True story: there I was, trapped under a five foot thick concrete beam, breathing in poisonous chlorine fumes, and receiving an electric shock…
Probably the worst physically hazardous situation I’ve ever been in, though the build-up to it is a little more prosaic.
In the 1980s, I was part of a volunteer organisation which operated out of an old six story building in downtown Sydney, Australia. For many years, they had had a rat problem: thousands upon thousands of these rodents appeared in the dead of each night and swarmed all over the place, eating refuse, munching on papers, chewing through wires. Nothing conventional had worked in the way of pest control, or even eradication: poison, traps, even sound-emitting devices seemed useless. So Project X was born.
Project X turned out to be one man and a stick with a big nail stuck through it. Or two men, once I showed up. But still only one stick. The plan, such as it was, was to wait up until the early hours of the morning and simply attack the ravenous hordes with our one stick - I grabbed a baseball bat so as not to feel entirely unarmed. But by 2:00 am, when we had neither seen nor heard a single rat, Max (not his real name) and I decided to retire and rethink.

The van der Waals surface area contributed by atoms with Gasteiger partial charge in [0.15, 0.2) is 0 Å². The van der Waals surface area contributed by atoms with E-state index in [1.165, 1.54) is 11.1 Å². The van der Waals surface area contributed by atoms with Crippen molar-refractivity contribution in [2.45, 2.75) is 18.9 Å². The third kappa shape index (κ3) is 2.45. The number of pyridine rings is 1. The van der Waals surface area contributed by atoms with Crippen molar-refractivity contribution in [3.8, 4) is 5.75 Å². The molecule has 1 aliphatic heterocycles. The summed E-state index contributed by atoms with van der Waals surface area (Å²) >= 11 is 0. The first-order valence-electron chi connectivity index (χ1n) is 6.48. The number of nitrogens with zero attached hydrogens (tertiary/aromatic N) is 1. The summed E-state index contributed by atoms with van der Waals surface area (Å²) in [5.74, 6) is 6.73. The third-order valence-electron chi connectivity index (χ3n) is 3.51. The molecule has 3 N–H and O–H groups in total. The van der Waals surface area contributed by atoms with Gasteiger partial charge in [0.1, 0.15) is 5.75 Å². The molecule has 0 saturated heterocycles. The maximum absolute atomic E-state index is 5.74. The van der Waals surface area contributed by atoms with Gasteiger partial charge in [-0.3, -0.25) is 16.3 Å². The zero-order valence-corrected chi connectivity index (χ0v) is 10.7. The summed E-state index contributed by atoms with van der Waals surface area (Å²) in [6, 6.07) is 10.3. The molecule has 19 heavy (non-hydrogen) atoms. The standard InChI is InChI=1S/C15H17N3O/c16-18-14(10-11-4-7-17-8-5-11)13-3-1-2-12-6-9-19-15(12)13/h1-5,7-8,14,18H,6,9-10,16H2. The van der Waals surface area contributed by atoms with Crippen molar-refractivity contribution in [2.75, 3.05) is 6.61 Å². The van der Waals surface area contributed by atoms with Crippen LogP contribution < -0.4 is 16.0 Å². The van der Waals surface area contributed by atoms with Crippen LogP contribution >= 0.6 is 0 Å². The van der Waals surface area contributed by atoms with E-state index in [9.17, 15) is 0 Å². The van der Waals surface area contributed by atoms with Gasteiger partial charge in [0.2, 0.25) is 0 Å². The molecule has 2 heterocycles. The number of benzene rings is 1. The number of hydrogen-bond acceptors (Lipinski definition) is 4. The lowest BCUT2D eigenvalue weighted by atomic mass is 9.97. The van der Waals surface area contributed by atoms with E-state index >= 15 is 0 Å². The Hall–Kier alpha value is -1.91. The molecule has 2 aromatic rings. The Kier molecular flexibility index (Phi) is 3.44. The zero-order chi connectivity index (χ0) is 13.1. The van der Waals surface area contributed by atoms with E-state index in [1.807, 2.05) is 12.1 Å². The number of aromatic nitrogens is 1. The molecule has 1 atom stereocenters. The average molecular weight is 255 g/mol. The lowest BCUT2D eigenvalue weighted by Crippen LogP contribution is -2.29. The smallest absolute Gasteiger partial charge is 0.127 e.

We came up with a new strategy: if the rats would not come to us, we would have to go to them. We would have to get into those parts of the building not designed for humans - between ceilings and floors, behind walls, into crevices. There we would leave deadly chlorine as a means of removing rat-filth, dissolving any dead rats, and deterring rat passage. Our equipment for this daring escapade? Bottles of liquid chlorine and handkerchiefs. This was in the days before ‘Health & Safety’, and even pre-dated sanity, now I look at it all in retrospect. The idea was that we would crawl where no human was meant to crawl and douse whole areas with chlorine, ‘protecting’ ourselves from the fumes with handkerchiefs over our faces.
One advantage was that this plan didn’t depend on the rats making an appearance: we could be pro-active, and invade what we thought were their spaces during the daytime. Dressed in throwaway clothes, we clambered into confined spaces and made our way, floor by floor, through the structure.